Floods and droughts are two leading causes of agricultural losses in Cambodia, where farmers have begun using solar power to manage their water supply and counter the impact of increasingly erratic weather patterns.
In the disaster-prone Bosleav (also known as Bos Leav) commune in Kratie Province - some 480km northeast of the capital, Phnom Penh - the country’s first solar-powered water pumping station was recently completed. The solar-powered pumps push water into storage tanks and then gravity takes over to distribute the water to households, said Dara R.M. Ung, a project advisor at the Ministry of Agriculture, Forestry and Fisheries (MAFF).
Some 140km of the Mekong River, where 70 percent of residents live along the banks, runs through Kratie Province, which has been ranked as one of the country’s most disaster-prone provinces. The ministry is carrying out the project as part of its National Adaptation Programme for Action (NAPA) to help farmers adjust to extreme weather.
“Having access to water allows me to cook more foods than before [and] spend more time with my children,” said Sophorn Chay, 33, a mother of four, as she tasted her first tap water delivered by the solar pump. Until recently she spent about 2.5 hours each day in search of water. The commune has 1,573 families but only 150 were selected to join a community water association, a requirement for being connected to the network supplied by the solar-powered pump, and Chay’s family is one of them.
In most big towns, the government supplies piped water and regulates the prices, but in places without electricity, water gauges or access to water pipelines, like Bosleav, farmers must source their own water, often from nearby rivers that may be polluted, or from private suppliers that charge twice the government rate of 30 US cents per cubic metre.
“Because the farmers are in the remote villages, their cost of transportation to the water supply is expensive and time-consuming,” said Bunly Meas, a NAPA communications officer. “The solar pump system provides water to selected households at a lower price.”
None of the three newly formed water associations have decided on the fees for membership or water usage. The first water association meeting is scheduled for October. “Water will be distributed to each household according to their needs,” said Ung from the MAFF. “Each member will pay a [fee, based] on the amount they use.”
Bunrith Chin, of Kratie’s Provincial Department of Water Resources and Meteorology, said the fees will be less than what residents currently pay private vendors.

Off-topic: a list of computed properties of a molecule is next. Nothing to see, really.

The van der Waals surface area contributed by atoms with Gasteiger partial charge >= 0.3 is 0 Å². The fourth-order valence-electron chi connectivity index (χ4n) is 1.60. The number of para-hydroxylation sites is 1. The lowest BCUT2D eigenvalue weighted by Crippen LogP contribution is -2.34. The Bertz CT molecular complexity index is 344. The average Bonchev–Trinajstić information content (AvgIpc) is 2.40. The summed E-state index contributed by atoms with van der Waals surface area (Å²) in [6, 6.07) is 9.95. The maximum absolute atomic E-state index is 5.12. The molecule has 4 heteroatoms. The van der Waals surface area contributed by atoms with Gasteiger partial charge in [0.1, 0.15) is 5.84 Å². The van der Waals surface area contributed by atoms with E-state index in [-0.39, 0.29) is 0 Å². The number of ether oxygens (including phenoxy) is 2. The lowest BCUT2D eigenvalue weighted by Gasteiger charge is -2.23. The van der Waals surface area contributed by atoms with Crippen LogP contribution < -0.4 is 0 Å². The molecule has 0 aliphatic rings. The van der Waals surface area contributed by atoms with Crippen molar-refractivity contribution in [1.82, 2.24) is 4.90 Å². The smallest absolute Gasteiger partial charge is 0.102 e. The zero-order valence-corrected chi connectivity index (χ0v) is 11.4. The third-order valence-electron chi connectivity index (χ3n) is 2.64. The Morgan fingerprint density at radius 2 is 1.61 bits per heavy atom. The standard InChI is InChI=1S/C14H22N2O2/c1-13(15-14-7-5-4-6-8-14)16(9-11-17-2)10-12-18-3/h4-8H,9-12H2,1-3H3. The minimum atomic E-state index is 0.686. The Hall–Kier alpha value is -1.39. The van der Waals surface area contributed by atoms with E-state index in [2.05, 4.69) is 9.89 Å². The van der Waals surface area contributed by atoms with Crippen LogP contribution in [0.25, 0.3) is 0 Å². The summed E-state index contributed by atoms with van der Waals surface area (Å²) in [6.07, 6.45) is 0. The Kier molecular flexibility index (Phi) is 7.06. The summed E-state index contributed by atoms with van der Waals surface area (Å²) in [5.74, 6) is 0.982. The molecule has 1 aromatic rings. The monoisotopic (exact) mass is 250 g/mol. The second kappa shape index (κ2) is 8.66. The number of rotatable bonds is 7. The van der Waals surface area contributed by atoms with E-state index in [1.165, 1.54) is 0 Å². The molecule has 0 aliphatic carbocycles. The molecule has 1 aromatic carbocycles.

MAFF estimates that each family will spend some 50 US cents a month, a fraction of what they spend to get water to the village now. Meas said the money will go to maintaining the solar power system. Kratie’s provincial agriculture department will train water associations in water resource management, including how to fix the pumping system.
“There is a… [local] saying that people search for water to survive, but here the water comes to destroy us,” said Um Le, president of the water users’ association in Bosleav Leu village, in the Bosleav commune.
In recent years, district farmers have been unable to predict the weather, as they have done for generations, to decide when to plant their crops. “Every year, the land gets dry and floods reach higher up to the house. We lose our income, food supplies, cows and even our lives,” Le noted.
In 2011 the commune experienced the worst floods in recent history, in which 167 hectares of rice fields, or 60 percent of the commune’s harvest were destroyed, according to the government. Bosleav commune provides 78 percent of the district’s total rice production.
The solar systems - set up by local NGOs at a cost of about $20,000 for each of the three testing sites - have their limits. Bosleav commune council member Nhoem Chhay Heam, 50, said even with arsenic filters on the pumps, the water is still not suitable for drinking, though villagers still do so. “The water has to be boiled for drinking. The objective of the solar pump is to provide water to farms for home gardening, washing and cooking.”
Arsenic, which causes health problems like skin discoloration (melanosis), hardening of the skin (keratosis) and cancer, can contaminate groundwater naturally and through human activities such as mining. It can also come from pesticides and fertilizers that contain arsenic. In a recent government study, Kratie was identified as one of six provinces nationwide at high risk for arsenic-contaminated groundwater.
Pinreak Suos, a MAFF project consultant, said preparing the water associations to manage water resources - which only the government has done until now - will also be a challenge.